Moreover, as these organizations analyze the consumer data they get from teaching machines how to recognize patterns, they can easily build big data frameworks as well as open-source applications that are helping other businesses recognize the same patterns and therefore, the benefits of big data collection whittle down.

Moreover, since intelligent machines are quick to recognize patterns that they have learned, and some are so complex that they are teaching themselves from experience and the patterns they have inferred, AI is developing so fast that machines are not able to protect systems from enhanced cyber threats. As AI develops further, becomes sophisticated, and as machines learn more, they will only bolster cybersecurity.

An example of the relationship between AI and cybersecurity (in reference to enhancing cybersecurity) is how machines that have learned how to detect deception technology are automatically defending systems from cyber-attacks. A great example of this is Google. When you visit some “unsafe” websites, after gathering information from users, Google is likely to inform you of the deceptive nature of the site.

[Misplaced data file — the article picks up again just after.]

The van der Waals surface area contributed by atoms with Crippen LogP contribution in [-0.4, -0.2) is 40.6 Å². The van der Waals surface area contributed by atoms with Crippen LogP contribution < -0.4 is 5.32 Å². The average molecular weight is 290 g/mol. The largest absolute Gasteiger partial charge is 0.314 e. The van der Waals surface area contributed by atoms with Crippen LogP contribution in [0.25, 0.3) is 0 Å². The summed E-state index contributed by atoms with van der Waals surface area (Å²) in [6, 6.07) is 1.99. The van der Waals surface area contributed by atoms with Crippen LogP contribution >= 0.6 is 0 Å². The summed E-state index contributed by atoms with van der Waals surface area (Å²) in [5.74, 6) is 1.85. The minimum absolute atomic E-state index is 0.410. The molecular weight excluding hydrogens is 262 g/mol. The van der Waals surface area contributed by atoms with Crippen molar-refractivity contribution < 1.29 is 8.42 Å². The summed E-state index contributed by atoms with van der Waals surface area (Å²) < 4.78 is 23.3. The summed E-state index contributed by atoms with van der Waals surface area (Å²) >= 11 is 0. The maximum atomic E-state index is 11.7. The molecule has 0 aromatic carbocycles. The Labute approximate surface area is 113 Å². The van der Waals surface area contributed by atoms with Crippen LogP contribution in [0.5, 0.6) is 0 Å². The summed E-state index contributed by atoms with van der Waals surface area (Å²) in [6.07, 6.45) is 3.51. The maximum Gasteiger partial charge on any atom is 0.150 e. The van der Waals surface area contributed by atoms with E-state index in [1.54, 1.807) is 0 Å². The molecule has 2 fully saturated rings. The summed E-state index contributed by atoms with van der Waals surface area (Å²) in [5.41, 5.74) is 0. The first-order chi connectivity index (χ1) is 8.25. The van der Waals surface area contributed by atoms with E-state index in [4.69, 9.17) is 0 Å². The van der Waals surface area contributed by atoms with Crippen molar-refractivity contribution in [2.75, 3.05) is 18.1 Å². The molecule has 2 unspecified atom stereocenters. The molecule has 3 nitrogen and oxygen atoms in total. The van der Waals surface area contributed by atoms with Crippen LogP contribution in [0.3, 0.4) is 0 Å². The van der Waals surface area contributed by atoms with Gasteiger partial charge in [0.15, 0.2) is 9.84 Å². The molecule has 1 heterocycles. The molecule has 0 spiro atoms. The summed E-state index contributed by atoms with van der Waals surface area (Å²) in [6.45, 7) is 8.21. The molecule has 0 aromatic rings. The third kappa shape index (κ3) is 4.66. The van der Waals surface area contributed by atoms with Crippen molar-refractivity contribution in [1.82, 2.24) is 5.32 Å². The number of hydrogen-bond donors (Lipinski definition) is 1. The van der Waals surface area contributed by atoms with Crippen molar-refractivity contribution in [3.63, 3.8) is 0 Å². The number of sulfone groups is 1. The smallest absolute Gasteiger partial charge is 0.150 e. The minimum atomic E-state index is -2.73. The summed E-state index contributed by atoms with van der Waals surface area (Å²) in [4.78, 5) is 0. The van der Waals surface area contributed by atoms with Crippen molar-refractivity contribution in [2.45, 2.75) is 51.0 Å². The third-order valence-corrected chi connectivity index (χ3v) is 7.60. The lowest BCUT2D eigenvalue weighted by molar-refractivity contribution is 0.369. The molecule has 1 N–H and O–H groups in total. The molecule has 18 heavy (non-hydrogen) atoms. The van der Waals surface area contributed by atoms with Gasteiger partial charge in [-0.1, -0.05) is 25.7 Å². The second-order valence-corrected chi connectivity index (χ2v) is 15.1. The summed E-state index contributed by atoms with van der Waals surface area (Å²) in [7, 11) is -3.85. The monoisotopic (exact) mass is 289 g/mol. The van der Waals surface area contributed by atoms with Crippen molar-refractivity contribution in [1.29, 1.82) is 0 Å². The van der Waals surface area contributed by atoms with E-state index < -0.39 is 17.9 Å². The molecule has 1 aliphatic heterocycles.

Presently, cybersecurity experts are creating and implementing machine models that are gathering past cybersecurity data, learning from it to protect the system, and that are consistently gathering information about new cyber threats that they need to protect the system from.

The other aspect of this is that by using machines (artificial intelligence) to gather and make sense of big data, the machines can generate patterns that enterprise businesses can then use to build strong cybersecurity infrastructure and security products. The risky-prone patterns recognized by these machines then act like a sort of early warning system that cybersecurity experts can use to secure the system. 

Machine Learning And AI: How AI Is Helping Us Fight Spam